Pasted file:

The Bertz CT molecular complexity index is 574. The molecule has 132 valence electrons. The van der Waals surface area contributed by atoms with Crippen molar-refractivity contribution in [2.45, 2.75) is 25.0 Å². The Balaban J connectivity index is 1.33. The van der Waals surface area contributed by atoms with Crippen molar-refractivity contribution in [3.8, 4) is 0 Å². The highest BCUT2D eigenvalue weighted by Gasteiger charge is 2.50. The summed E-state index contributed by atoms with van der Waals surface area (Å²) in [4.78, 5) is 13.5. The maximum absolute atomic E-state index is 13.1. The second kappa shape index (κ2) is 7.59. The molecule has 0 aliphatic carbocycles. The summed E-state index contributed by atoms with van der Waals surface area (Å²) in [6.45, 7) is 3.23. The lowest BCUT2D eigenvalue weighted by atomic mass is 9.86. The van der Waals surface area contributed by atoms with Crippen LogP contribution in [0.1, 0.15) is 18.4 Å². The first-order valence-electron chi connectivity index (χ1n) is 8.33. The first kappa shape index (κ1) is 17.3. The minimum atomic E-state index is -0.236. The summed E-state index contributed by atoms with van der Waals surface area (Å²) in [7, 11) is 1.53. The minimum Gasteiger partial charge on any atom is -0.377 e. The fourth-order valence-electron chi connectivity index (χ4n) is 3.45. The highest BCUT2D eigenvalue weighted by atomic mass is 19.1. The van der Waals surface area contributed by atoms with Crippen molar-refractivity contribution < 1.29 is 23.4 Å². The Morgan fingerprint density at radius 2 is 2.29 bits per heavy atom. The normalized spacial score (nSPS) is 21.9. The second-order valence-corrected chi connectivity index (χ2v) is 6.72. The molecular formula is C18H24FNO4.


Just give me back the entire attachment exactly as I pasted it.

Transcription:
The Bertz CT molecular complexity index is 574. The molecule has 132 valence electrons. The van der Waals surface area contributed by atoms with Crippen molar-refractivity contribution in [2.45, 2.75) is 25.0 Å². The Balaban J connectivity index is 1.33. The van der Waals surface area contributed by atoms with Crippen molar-refractivity contribution in [3.8, 4) is 0 Å². The highest BCUT2D eigenvalue weighted by Gasteiger charge is 2.50. The summed E-state index contributed by atoms with van der Waals surface area (Å²) in [4.78, 5) is 13.5. The maximum absolute atomic E-state index is 13.1. The second kappa shape index (κ2) is 7.59. The molecule has 0 aliphatic carbocycles. The summed E-state index contributed by atoms with van der Waals surface area (Å²) in [6.45, 7) is 3.23. The lowest BCUT2D eigenvalue weighted by atomic mass is 9.86. The van der Waals surface area contributed by atoms with Crippen LogP contribution in [0.1, 0.15) is 18.4 Å². The first-order valence-electron chi connectivity index (χ1n) is 8.33. The first kappa shape index (κ1) is 17.3. The minimum atomic E-state index is -0.236. The summed E-state index contributed by atoms with van der Waals surface area (Å²) in [7, 11) is 1.53. The minimum Gasteiger partial charge on any atom is -0.377 e. The fourth-order valence-electron chi connectivity index (χ4n) is 3.45. The highest BCUT2D eigenvalue weighted by atomic mass is 19.1. The van der Waals surface area contributed by atoms with Crippen molar-refractivity contribution < 1.29 is 23.4 Å². The Morgan fingerprint density at radius 2 is 2.29 bits per heavy atom. The normalized spacial score (nSPS) is 21.9. The second-order valence-corrected chi connectivity index (χ2v) is 6.72. The molecular formula is C18H24FNO4.